Steve Billy Bob

And so ends the pictorial meandering of the day. Thanks for taking the journey with us!

Oh, and one more thing. When you look at the picture above? Don’t try this at home.

That’s all I’m sayin’.

Wednesday, January 13, 2010

A Book And A Benadryl

I’m home.  Not really home sick, but “home under the weather.”  (Hmmm.  That just doesn’t have the same ring, does it?)

I am SUPPOSED to be at church right now, playing the piano for a few opening songs and then sitting entranced in the congregation to listen to my husband’s Wednesday night teaching. 

But thankfully, I have a wonderful back up piano player as well as a husband (and a congregation) who don’t believe that the pastor’s wife is required to be in church every time the door is open.  (Hurray and hallelujah for understanding husbands and congregations!) I’m going to post this quick update and then jump into my pre-heated bed with a book and a Benadryl. 

Chills, running nose, fatigue?


Staying home and getting to pamper myself? 


Before I sign off though, I’ll address a few things from the Comments area.

Rachel signed in with a wonderfully easy recipe for chicken enchiladas.  Rachel, I am ALL about easy recipes; thank you so much for sending that one my way!

Stacy asked why we didn’t have more than two kids.

That’s a good question, since we both wanted at least four.  However, I had some health issues with both kids.  With Nathan I had pre-eclampsia;  I gained 65 pounds, my shoe size went from a 7 to a 10 (due to water weight) and I lost 35 pounds overnight when I delivered him.   I was high risk and labor had to be induced toward the end of the pregnancy because of dangerously high blood pressure.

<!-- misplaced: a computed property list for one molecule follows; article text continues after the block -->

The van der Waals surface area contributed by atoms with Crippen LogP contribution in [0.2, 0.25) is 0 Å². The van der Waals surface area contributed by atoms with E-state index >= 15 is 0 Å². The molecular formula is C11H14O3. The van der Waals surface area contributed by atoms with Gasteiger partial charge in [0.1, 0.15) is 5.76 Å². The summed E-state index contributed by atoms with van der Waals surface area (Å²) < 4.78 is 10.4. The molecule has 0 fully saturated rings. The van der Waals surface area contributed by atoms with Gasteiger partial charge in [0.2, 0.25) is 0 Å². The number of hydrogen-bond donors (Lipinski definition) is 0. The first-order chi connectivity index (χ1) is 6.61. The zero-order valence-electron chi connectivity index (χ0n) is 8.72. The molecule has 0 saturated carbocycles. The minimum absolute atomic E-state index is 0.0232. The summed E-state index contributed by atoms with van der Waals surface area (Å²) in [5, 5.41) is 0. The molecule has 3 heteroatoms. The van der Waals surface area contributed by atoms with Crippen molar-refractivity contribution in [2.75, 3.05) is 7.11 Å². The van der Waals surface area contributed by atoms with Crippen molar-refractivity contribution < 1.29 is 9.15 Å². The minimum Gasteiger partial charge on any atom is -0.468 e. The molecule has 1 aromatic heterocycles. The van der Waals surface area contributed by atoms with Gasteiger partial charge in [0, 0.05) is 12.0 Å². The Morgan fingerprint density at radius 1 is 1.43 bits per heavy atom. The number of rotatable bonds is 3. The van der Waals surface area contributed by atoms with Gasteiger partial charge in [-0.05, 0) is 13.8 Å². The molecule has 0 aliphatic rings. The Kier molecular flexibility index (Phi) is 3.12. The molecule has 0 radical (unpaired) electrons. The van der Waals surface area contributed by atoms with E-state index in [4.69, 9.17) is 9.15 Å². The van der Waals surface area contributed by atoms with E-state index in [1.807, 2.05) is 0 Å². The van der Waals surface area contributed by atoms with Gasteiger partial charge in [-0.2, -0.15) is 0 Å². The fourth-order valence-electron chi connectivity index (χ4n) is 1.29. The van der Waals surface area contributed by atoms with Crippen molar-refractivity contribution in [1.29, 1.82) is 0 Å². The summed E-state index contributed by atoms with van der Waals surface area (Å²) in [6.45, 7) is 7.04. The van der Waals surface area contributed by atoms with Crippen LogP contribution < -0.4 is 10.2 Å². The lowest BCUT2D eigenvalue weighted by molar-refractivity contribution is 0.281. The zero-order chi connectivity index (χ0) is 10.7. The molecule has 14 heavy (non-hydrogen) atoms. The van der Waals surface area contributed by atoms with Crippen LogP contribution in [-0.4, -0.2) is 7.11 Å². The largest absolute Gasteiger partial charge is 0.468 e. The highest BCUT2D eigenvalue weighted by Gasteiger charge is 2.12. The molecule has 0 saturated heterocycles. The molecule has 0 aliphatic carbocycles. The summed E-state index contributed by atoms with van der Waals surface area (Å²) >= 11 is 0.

With Sarah, I wound up with a life-threatening complication called H.E.L.L.P. Syndrome.   (H=Hemolysis, the destruction of red blood cells.  E.L.= Elevated liver enzymes.  L.P.=Low Platelets.)

Bottom line?  When the mother is diagnosed with it, the baby has to be delivered immediately regardless of its gestational age.  So Sarah was born at 36 weeks and I ended up in emergency surgery and blood transfusions.

And then the doctor looked at us and said, “No.  More. Babies.”

Sigh.  I would have loved a house full but at least our two Smith Sibs have given us a heart full.

Megan asked why drummers sometime have a Plexiglas shield around their drum set.

Megan,  drummers do that to keep the volume of their drums down.  The shield sort of “contains” the sound a little bit.  Actually, drum shields are usually quite a bit larger than the one you saw around the drums in the recent picture I posted.  In fact, some drum sets are enclosed entirely in a Plexiglas room and then have mikes on them so that the mix and volume is easier to blend with the other instruments.

Okay!  I think I’ve covered all the stuff that needed to be covered!  And I’m sorry to report I have no lovely or funny pictures of anyone or anything to share.  My brain is beyond the point of coherence right now so I shall sign off before I start blabbing and blathering.

Which would not be pretty.

At all.

And now . . .my book and my Benadryl.


Tuesday, January 12, 2010

Five More? Probably not.

A few recent miscellaneous pictures . . .

Steve and I went to the hospital last week to visit the newest member of our congregation. Is she a cutie, or what? When I held her, I immediately got the Baby Fever and asked Steve if we could have five more children. Immediately.

I have yet to hear an answer back from him.

Our two Smith Sibs hanging out in fine Smith Sib fashion.

Snowy with static. (He looks so much like me with "morning hair" that I just have to laugh.)

Is this not the cutest little dress ever?